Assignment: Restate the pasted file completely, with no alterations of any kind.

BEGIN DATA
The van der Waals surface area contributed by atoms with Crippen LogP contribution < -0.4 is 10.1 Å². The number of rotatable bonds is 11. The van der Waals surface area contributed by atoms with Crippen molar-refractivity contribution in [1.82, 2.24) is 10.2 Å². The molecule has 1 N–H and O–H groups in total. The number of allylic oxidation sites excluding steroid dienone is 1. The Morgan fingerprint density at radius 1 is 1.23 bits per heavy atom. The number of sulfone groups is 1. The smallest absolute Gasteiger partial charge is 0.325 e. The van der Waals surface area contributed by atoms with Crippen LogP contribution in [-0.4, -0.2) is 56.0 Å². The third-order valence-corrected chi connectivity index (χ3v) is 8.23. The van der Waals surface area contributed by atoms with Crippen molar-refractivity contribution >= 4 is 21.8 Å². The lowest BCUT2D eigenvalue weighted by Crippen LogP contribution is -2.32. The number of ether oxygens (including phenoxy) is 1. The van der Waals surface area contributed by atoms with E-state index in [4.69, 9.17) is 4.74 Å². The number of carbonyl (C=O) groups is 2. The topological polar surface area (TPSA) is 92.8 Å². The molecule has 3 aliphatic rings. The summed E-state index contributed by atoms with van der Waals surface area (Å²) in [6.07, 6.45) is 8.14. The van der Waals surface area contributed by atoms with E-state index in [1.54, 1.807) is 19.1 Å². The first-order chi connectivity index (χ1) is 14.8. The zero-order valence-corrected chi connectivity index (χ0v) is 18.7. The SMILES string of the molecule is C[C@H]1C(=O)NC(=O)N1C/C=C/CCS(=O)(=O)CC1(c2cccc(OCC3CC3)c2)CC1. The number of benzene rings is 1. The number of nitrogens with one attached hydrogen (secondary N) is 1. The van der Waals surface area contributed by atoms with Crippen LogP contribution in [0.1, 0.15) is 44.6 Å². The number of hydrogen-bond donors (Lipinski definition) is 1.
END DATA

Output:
The van der Waals surface area contributed by atoms with Crippen LogP contribution < -0.4 is 10.1 Å². The number of rotatable bonds is 11. The van der Waals surface area contributed by atoms with Crippen molar-refractivity contribution in [1.82, 2.24) is 10.2 Å². The molecule has 1 N–H and O–H groups in total. The number of allylic oxidation sites excluding steroid dienone is 1. The Morgan fingerprint density at radius 1 is 1.23 bits per heavy atom. The number of sulfone groups is 1. The smallest absolute Gasteiger partial charge is 0.325 e. The van der Waals surface area contributed by atoms with Crippen LogP contribution in [-0.4, -0.2) is 56.0 Å². The third-order valence-corrected chi connectivity index (χ3v) is 8.23. The van der Waals surface area contributed by atoms with Crippen molar-refractivity contribution >= 4 is 21.8 Å². The lowest BCUT2D eigenvalue weighted by Crippen LogP contribution is -2.32. The number of ether oxygens (including phenoxy) is 1. The van der Waals surface area contributed by atoms with E-state index in [4.69, 9.17) is 4.74 Å². The number of carbonyl (C=O) groups is 2. The topological polar surface area (TPSA) is 92.8 Å². The molecule has 3 aliphatic rings. The summed E-state index contributed by atoms with van der Waals surface area (Å²) in [6.07, 6.45) is 8.14. The van der Waals surface area contributed by atoms with E-state index in [1.54, 1.807) is 19.1 Å². The first-order chi connectivity index (χ1) is 14.8. The zero-order valence-corrected chi connectivity index (χ0v) is 18.7. The SMILES string of the molecule is C[C@H]1C(=O)NC(=O)N1C/C=C/CCS(=O)(=O)CC1(c2cccc(OCC3CC3)c2)CC1. The number of benzene rings is 1. The number of nitrogens with one attached hydrogen (secondary N) is 1. The van der Waals surface area contributed by atoms with Crippen LogP contribution in [0.1, 0.15) is 44.6 Å². The number of hydrogen-bond donors (Lipinski definition) is 1.